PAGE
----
Conscious Coffee: 5 Ways to Reuse Sandhill Coffee Grounds
We love it when the Sandhill Coffee community drinks our coffee. But even more, we love it when our coffee drinkers think and act consciously when it comes to environmental conservation and sustainability.
Did you know the average American household consumes about 3 cups of coffee daily?
That’s about 1-6 tablespoons of coffee each day. Times that by 365 days in a year, and that means every coffee consumer produces upwards of 2,190 tablespoons of used grounds, or over 135 cups of coffee grounds, per year.
While there are certainly worse things to throw away in your trash can, used coffee grounds that make it to landfills can lead to a negative impact on the surrounding landscape. Coffee grounds, which are rich in oils and other compounds, produce an acidic liquid that can damage the surrounding soil as well as contribute to more greenhouse gas emissions.
Now, we’re not saying you should totally stop drinking coffee. But we do want to help encourage our coffee community to think and act more consciously when it comes to what we do with our spent grounds.
In this week’s blog, we’re rounding up five different ways you can reuse coffee grounds. Read on to learn more about how to give your grounds a new life, use them to improve the environment, and upcycle them into something new to you.
Coffee has just the right amount of grit to help get unwanted dirt and grime off of surfaces – face, tables, hands – you name it. Adding some used grounds to homemade cleaning products, face or hand washes is a great addition if you’re looking for an extra-clean feel after use.
Kaffe Bueno’s DIY Body Scrub recipe is just one of many of our favorites. To make this coffee scrub, you’ll need:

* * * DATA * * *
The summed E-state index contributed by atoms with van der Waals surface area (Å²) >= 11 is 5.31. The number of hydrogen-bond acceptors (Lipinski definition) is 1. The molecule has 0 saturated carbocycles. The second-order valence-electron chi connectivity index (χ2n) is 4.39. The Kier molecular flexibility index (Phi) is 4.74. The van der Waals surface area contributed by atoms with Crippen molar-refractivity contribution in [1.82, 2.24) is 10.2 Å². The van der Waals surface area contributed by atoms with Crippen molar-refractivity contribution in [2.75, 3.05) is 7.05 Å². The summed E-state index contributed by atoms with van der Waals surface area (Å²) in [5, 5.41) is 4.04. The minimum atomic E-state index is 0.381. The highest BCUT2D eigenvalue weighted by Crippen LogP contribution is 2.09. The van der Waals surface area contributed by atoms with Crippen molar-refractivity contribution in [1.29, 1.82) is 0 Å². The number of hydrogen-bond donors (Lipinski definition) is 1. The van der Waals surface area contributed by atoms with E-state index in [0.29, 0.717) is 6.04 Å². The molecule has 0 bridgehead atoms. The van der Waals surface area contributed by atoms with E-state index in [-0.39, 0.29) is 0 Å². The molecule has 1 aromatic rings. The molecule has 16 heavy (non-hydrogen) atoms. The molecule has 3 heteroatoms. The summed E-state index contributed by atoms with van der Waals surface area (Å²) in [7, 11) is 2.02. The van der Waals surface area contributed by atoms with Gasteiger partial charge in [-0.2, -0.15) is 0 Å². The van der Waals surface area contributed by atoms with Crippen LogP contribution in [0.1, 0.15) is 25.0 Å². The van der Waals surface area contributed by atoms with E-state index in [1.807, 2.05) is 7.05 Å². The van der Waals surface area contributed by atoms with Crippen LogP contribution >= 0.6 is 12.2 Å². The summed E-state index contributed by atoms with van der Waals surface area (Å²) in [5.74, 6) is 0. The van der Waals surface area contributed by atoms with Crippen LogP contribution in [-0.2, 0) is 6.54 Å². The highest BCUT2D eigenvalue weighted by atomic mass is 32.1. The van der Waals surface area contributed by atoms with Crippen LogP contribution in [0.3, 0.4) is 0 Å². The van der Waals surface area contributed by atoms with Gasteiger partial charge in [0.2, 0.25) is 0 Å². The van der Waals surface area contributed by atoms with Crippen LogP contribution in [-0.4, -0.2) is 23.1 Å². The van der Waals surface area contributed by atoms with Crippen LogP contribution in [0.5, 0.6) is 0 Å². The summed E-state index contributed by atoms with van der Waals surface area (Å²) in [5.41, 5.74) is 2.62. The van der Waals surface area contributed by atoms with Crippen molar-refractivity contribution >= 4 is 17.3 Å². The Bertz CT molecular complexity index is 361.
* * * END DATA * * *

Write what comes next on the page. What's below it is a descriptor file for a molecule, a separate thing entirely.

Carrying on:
- ~4 tablespoons used coffee grounds
- 1 cup coconut oil
- 1-2 drops of tea tree essential oil (or any scent that’s your favorite)
- 3-4 drops of tangerine essential oil (or another combination of your choice)
- Jar to store scrub
Simply mix all of these ingredients together to create your coffee scrub.
It’s recommended you add the essential oils to your grounds before adding in the coconut oil to make sure the scent soaks into the grounds. And use a hand mixer if helpful to remove unwanted clumps.
Compost your coffee into a plant fertilizer
Plants might love coffee just as much as humans. Coffee grounds are rich in nitrogen, calcium, potassium, iron, and more that add much-needed nutrients back into the soil as plants continue to grow.
To fertilize your plants (in the garden or in your home) simply sprinkle used coffee grounds onto your soil. You’ll want to research the few plants that may react negatively to spent grounds, like tomatoes and alfalfa.
Bonus: You can also dilute leftover coffee from your pot and pour it into your plants as a liquid fertilizer.
Make your own mosquito repellant
Similar to the plant fertilizer process, scattering coffee grounds around your yard and garden can help drive away unwanted pests.
This is especially true in stagnant water or areas that tend to stay damp after rainfall, as the coffee grounds help kill off mosquito larvae and help prevent mosquitos from laying eggs.
You can also try burning dry used coffee grounds. The potent smell and smoldering effect help keep insects at bay.
Recycle grounds as a fridge deodorizer
Nothing smells better than a fresh pot of coffee brewing in the morning. (Okay, maybe bacon smells better but we’ll let you decide.) A great way to repurpose your coffee ground is using them as a deodorizer.
Place a full bowl of used coffee grounds in your freezer, fridge, or pantry to cut down on odors.
You can also fill a breathable material (like a pantyhose or cheesecloth) and hang the ground-filled bags around smell-filled areas in your home to help neutralize unwanted smells.
Add your grounds to a homemade candle
Fill an old coffee mug with soy candle wax and used coffee grounds to make a coffee-scented candle.
Follow any of your favorite DIY candle-making recipes, like one of these from The Whole Carrot and POPSUGAR. It’s as simple as adding a few tablespoons of grounds as you pour in the melted wax layers. We recommend using soy wax flakes and a natural candle wick for the best and longest-lasting results.